Our knowledge is in constant flux.

-Samuel Arbesman


Given recent economic and social upheavals, more emphasis than ever is being placed on adaptability, and obtaining the right information at the right time.

Facts are changing more quickly than ever before, according to the HBR article Be Forewarned: Your Knowledge is Decaying. While some facts are constantly changing in obvious ways, and others are likely to remain the same throughout our lifetimes, we need to pay particular attention to facts that we assume we know, but that in reality are shifting without us being aware of it.

To keep pace with these changes and make sound business decisions, leaders and their teams must practice nimble learning as part of a broader organizational learning culture.

Nimble learning can be defined as a just-in-time process of acquiring relevant and accurate information in response to a rapidly changing environment to support necessary action.

A nimble learner is characterized by an openness and vulnerability to ask for help when unsure of the best course of action. They learn quickly, are unafraid of the new and unfamiliar, and embrace all experiences as learning opportunities.

The nimble learning mindset opens the mind to the simple questions most people overlook, such as

  • Why are we doing this?
  • Do we need to do this?
  • What happens if we don't do this?

Additionally, it allows new questions to be asked from a place of possibility.

This is the place in which innovation can happen.

Here are 4 specific, simple, and cost-effective practices to help leaders enhance the nimble learning capabilities of their teams, their organizations, and themselves.

1. Use a 50:50 approach to Solving Problems

“In studies of problem-solving sessions, solutions outweigh questions eight to one,” according to Michael M. Lombardo in FYI: For Your Improvement. Most people have a penchant for prematurely jumping into problem solving without first taking the time to properly define and understand the problem.

To encourage nimble learning amongst your team members and ensure you are considering all relevant facts, it is helpful to strive for balance between questions and solutions. Lombardo suggests, “Set aside the first 50% of the time for questions and problem definition and the last 50% of the time for solutions.”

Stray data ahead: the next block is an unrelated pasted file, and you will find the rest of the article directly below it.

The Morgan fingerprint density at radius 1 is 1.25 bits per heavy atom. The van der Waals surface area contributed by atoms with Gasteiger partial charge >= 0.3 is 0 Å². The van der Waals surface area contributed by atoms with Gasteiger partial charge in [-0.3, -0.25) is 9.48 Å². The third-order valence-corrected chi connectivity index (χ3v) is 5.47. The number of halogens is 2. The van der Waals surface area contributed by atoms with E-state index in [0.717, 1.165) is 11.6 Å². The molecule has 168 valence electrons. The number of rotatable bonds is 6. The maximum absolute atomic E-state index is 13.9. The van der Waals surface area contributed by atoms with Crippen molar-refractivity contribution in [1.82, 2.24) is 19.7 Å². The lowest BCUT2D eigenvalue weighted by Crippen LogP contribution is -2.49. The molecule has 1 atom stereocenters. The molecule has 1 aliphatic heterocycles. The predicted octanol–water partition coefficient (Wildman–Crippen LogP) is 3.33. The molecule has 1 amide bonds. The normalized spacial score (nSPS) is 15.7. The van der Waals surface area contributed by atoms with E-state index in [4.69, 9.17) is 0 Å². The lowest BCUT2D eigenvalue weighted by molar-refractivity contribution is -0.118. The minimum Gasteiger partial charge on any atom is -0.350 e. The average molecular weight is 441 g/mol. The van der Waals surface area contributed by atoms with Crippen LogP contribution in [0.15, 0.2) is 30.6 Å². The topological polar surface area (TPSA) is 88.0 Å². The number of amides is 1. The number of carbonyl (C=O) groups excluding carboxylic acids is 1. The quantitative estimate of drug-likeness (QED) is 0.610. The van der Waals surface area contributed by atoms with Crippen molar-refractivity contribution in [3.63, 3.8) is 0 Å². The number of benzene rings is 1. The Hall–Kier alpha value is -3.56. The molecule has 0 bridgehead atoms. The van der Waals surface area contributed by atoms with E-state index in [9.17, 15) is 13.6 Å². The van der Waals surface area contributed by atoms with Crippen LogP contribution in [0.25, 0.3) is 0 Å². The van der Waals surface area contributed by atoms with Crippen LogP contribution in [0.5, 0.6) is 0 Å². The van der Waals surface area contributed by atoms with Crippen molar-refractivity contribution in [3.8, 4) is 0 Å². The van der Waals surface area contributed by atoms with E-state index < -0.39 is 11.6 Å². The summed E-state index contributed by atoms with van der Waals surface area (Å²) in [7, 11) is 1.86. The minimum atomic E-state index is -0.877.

Here are some questions to facilitate your implementation of this approach:

  • As you think about your organization, how much time are you spending on problem definition?
  • Are you asking the right questions?
  • Are you double-checking key assumptions (using the most up-to-date facts)?

2. Assign a Fact Checker

Many teams regularly ask members to play different roles (timekeeper, devil’s advocate, etc.) as a way to enhance team effectiveness. One way to promote nimble learning is to include the role of “Fact Checker.” This role helps the team ensure it is working with the most current facts, especially related to key assumptions. A couple things to keep in mind regarding the Fact Checker role:

  • It should provide context to facts in question
  • It should facilitate transparency regarding information sources

3. Look Back to Look Forward

When was the last time your organization took the time to learn from an experience – a product launch, an acquisition, a promotional campaign, a new sales approach, etc.?

“The best way to become a nimble learner is to take the time to consider what you have learned from an experience and then apply that learning to future situations,” according to Lombardo.

An excellent example of this practice exists within elite military units. Learnings from each day’s operations must be incorporated into the next day's operations. If not…well, it is literally a matter of life and death.

You can practice this on your own by pausing, reflecting, and keeping a learning journal. Alternatively, you can practice this with others by conducting after-action reviews and asking questions that look back and look forward:

  • What helpful behavioral patterns did we display?
  • What harmful behavioral patterns did we display?
  • What facts were missing from our process?
  • What facts should we consider next time?
  • What do we want to carry forward to help us face future challenges successfully?

Note that there can be a tendency during this exercise to focus on actions specific to the initiative under review. However, this evaluation needs to go beyond the specific actions to examine behavioral patterns that can span multiple scenarios.

4. Use “Spot Coaching”

Intentionally seek out “spot coaching” for specific situations – from a professional coach, a board member, the CEO, a peer, or even a lower-level employee who has specific subject-matter expertise.

The key with all four of these practices is intentionality.

Many organizations profess, or aspire to be, so-called “learning organizations, but the sad reality is that few ever achieve it.

Without a relentless focus on structured learning, leaders who aspire to be “nimble” merely become leaders who quickly change direction – potentially for the worse.

While this list of 4 practices is by no means exhaustive, it provides approaches that can yield very real results for leaders and their organizations.

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